Cuckoo wasps are becoming endangered faster than their host species
A recent doctoral dissertation indicates that populations of cuckoo wasps have markedly declined in Finland since the 1960s. A species previously unknown to science, named Chrysis borealis, was also discovered in the study.
Cuckoo wasps (Chrysididae) mainly live as parasites of solitary wasps and bees, and are thus situated at the top of the food chain. Such animals are particularly susceptible to environmental change, since they need large and stable populations of prey or host species in order to thrive. Furthermore, the populations of specialised parasites are distinctly smaller than those of their hosts.
In Finland, there are some 50 cuckoo wasp species. In 11 of them, a decreasing population trendwas observed between the periods 1840–1967 and 1968–2015. At the same time, none of the species had significantly increased. A particularly steep decline was seen in those small species already few in numbers that are dependent on sun-exposed deadwood. Alongside their hosts, these species have suffered from the intensification of forestry and the disappearance of old log buildings, as the hosts use holes in deadwood as their nesting sites.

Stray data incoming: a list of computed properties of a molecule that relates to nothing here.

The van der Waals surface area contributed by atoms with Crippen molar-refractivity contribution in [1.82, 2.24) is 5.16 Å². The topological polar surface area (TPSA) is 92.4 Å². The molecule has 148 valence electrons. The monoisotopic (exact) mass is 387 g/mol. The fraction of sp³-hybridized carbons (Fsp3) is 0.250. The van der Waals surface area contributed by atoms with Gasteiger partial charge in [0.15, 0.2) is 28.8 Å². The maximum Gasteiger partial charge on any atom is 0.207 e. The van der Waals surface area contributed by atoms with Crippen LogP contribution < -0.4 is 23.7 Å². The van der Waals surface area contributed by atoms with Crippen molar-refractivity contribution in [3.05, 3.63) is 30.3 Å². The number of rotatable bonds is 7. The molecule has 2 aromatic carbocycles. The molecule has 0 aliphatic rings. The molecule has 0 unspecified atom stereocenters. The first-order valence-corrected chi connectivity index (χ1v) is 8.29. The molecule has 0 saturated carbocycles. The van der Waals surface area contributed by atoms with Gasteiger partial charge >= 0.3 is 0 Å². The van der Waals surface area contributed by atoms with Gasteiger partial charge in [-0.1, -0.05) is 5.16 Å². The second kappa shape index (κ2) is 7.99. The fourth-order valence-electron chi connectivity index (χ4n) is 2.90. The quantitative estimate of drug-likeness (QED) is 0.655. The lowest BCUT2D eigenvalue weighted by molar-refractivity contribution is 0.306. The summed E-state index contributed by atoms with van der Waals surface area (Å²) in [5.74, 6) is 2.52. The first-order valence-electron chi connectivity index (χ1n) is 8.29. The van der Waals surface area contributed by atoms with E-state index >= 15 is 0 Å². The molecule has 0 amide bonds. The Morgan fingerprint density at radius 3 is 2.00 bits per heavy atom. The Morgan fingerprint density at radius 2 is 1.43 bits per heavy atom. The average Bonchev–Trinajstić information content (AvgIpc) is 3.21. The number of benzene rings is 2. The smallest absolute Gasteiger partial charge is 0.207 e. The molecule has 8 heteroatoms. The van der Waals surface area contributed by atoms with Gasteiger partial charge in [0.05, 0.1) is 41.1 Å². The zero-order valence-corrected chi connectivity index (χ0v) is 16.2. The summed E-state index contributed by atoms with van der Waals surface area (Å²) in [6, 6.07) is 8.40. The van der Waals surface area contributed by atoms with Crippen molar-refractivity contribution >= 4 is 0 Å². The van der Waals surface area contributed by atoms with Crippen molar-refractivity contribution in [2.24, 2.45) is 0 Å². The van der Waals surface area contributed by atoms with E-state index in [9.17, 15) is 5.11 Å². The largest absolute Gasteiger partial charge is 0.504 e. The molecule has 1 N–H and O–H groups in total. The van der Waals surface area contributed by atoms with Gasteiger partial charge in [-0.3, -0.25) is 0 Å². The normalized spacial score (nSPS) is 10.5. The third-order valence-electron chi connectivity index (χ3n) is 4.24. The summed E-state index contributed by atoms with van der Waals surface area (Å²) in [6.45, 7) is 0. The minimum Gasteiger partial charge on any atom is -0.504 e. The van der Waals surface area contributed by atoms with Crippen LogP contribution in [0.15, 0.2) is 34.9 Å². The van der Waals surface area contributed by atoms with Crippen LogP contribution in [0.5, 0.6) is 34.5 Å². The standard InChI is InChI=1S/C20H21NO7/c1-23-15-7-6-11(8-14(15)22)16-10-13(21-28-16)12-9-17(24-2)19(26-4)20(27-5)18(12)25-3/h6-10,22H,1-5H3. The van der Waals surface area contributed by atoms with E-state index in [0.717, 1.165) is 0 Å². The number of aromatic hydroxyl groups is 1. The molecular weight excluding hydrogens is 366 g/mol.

The decline of species living in open sandy habitats was less severe, although many of them have also become increasingly rare as a result of overgrowing meadows and sands. It is likely that road verges and gravel pits have, to some extent, replaced their lost habitats.
Making use of natural science collections
“For my dissertation, it was possible to study population trends in cuckoo wasps with the help of museum collections. In the case of groups that are easier to identify, such as butterflies, collections are usually heavily biased to rare species. Cuckoo wasps, however, are often difficult to identify in the field, which is why specimens of different species end up in collections in almost the same proportion as they are found in nature,” says Juho Paukkunen, a Senior Museum Technician at the Finnish Museum of Natural History Luomus, part of the University of Helsinki.
As part of the study, Northern European cuckoo wasp species were surveyed, and a diagnostic key was compiled for the species found in the Nordic and Baltic countries. A total of 74 species were found, four of which were new to Northern Europe, and one of them, Chrysis borealis, was described as new to science.